Audemars Piguet CODE 11.59 Chronograph Selfwinding
To say that Audemars Piguet CODE 11.59 Chronograph Selfwinding debuted to mixed reviews is to say nothing at all. While many enthusiasts were impressed by the technical firepower on display – the collection featured a host of new movements, including AP’s first in-house self-winding chronograph movement – as well as the elaborate case construction and obviously high level of craftsmanship throughout, the dials, especially in the simpler models, were very divisive. However, the Audemars Piguet CODE 11.59 Chronograph Selfwinding collection isn’t going anywhere. Audemars Piguet has committed itself to the collection for the long haul, and both as a token of that commitment and as an indication that the collection will continue to evolve, AP has just released the latest versions of the CODE 11.59 Selfwinding and Selfwinding Chronograph models. These feature five new sunburst lacquer dials, as well as a quite striking new version of the case, in white gold, with a pink gold case middle.
The manufacture of two-tone cases using two gold alloys is a relative rarity at Audemars Piguet in terms of the historical production (although, of course, we have seen a more frequent use of two-tone construction in the Royal Oak and Royal Oak Offshore, including the reference 5402SA and the reference 15400). According to AP’s archives, of the 550 complicated watches the firm produced between 1882 and 1969 (a number whose relative minuteness bears considering; the company’s total number of employees did not exceed 30 until the year 1950, and did not exceed 100 until the 1970s), there are only eight which combined two types of gold. There were, of course, two-tone watches which combined gold and steel, including the ref. 1533 which was the basis for this year’s [Re]Master chronograph, but using two different kinds of gold was much more unusual. In AP’s entire production prior to 1970, there is only a single watch which combines white and pink gold.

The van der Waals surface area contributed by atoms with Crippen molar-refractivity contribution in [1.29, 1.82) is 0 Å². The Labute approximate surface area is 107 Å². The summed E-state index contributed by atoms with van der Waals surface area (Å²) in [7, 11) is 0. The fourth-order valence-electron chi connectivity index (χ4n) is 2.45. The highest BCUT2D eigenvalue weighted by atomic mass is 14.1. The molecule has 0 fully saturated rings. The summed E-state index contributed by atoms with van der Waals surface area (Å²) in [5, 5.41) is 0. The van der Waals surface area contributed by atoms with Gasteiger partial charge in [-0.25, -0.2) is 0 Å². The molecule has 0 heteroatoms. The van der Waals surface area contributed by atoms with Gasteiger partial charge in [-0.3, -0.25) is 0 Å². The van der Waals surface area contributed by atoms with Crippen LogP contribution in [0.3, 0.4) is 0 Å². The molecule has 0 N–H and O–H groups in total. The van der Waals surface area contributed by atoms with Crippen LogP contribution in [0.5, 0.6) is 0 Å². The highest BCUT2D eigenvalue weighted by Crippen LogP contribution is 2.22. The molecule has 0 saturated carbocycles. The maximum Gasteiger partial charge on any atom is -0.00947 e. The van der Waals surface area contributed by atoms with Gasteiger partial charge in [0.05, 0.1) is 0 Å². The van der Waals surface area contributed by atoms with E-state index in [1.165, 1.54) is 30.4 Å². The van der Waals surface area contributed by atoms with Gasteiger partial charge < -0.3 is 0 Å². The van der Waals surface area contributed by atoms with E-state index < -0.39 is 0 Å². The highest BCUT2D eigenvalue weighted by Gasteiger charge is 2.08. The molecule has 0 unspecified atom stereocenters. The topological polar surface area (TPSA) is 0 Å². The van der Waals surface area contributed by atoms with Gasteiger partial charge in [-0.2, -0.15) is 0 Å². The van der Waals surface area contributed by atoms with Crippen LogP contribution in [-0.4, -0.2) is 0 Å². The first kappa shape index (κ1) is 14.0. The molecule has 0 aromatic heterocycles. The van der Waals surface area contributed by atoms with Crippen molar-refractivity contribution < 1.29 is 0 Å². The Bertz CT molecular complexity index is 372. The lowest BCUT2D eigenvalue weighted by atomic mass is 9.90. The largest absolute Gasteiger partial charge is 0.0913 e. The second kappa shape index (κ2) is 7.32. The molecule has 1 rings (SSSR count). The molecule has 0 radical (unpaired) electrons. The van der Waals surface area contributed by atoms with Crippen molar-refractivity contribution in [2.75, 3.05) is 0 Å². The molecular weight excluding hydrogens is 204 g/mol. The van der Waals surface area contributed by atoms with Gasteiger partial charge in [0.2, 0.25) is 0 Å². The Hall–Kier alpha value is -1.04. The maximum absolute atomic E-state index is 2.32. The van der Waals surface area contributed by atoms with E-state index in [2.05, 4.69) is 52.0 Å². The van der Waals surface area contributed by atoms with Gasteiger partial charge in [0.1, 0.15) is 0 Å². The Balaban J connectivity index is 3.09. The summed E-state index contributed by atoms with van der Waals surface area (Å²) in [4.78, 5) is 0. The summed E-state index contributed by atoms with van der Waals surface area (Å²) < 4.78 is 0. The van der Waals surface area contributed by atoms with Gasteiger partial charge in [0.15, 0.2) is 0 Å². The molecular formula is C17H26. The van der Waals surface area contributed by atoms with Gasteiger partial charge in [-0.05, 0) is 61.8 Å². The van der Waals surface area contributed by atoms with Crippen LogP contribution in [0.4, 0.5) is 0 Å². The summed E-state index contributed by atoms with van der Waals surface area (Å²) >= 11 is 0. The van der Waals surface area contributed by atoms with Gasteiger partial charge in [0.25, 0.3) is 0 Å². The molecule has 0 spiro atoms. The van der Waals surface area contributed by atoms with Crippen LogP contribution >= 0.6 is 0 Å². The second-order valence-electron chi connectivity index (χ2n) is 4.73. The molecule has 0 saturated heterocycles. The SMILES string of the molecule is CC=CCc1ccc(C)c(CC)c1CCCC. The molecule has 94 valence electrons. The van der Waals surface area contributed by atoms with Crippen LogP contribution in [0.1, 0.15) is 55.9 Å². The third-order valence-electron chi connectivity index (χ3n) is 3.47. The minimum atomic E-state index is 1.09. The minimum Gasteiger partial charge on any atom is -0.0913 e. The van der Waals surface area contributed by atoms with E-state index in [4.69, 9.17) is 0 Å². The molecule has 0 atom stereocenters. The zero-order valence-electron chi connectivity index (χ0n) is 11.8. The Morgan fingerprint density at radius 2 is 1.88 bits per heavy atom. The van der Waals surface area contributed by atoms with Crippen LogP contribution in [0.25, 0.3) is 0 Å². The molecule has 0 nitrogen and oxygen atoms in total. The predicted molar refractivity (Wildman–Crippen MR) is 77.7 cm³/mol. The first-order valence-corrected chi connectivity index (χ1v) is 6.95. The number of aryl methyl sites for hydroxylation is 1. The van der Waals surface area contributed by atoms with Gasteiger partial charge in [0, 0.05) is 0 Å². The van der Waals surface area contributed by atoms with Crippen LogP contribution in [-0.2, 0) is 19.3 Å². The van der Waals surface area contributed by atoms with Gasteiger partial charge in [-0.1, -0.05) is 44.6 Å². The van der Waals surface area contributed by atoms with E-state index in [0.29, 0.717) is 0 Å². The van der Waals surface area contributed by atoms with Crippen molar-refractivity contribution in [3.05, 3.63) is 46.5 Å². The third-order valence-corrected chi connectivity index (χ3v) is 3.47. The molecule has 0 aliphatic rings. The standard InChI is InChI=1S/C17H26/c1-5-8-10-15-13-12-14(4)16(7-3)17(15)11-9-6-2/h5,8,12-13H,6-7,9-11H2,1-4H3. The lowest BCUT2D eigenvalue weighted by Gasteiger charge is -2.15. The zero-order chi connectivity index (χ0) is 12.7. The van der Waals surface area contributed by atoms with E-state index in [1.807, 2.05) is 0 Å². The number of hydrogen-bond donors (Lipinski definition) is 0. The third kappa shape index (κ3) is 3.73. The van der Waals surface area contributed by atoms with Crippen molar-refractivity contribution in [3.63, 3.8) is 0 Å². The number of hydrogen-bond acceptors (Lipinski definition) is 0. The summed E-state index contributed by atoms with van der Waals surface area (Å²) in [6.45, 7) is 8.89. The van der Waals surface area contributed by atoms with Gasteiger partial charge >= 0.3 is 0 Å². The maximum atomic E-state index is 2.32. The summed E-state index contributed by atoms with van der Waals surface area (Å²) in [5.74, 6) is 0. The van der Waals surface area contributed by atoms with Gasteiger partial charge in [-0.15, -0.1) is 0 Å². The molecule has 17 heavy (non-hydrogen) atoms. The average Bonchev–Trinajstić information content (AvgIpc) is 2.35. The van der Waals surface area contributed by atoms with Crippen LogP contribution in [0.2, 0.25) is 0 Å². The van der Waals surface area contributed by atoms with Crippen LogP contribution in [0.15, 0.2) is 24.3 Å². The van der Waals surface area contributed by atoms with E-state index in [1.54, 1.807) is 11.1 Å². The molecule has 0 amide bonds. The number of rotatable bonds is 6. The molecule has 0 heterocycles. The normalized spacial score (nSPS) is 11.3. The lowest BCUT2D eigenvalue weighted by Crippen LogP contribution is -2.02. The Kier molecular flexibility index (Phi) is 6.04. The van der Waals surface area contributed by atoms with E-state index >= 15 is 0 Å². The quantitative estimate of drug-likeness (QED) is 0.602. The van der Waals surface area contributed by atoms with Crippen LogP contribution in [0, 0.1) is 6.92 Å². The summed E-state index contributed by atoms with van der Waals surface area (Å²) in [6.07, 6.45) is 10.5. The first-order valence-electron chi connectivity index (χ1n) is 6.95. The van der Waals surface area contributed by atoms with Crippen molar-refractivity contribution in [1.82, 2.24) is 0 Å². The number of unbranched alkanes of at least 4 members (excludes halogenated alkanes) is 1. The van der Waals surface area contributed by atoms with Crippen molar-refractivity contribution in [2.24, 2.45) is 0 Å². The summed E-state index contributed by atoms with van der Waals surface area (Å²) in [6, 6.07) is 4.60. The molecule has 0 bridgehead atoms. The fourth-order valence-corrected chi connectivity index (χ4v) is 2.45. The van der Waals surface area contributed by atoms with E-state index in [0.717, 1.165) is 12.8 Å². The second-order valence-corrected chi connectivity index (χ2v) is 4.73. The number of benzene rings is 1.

I think one of the issues with the original Audemars Piguet CODE 11.59 Chronograph Selfwinding time-only watches was that the dials suffered somewhat in comparison with the cases. Although the case architecture took some getting used to for long-time AP fans, and especially for AP enthusiasts who have come to the brand more recently and know it largely through the Royal Oak, the Offshore, and the various iterations of those models (and I think some AP fans will never get used to it), there was, especially if you had a chance to see the cases in person, no gainsaying the quality of construction and the extremely meticulously applied hand finishing on the cases. The dials, in contrast to the jewel-like shimmer of the cases, the robust architecture of the movements, and the rather mesmerizing visual effect created by the double-curved crystals, seemed rather plain. And although AP was at great pains to explain the complexity of the dial construction and the technical challenges that had to be overcome, there were still many – not a unanimously united front, not that AP fans are ever unanimously united on anything, but many – who felt that the original dial designs in the time-only models left something to be desired. (I ought to point out, by the way, that the typeface for the numerals isn’t a newcomer to AP either; it can be seen in the reference 5528 minute repeater, which was completed in 1951).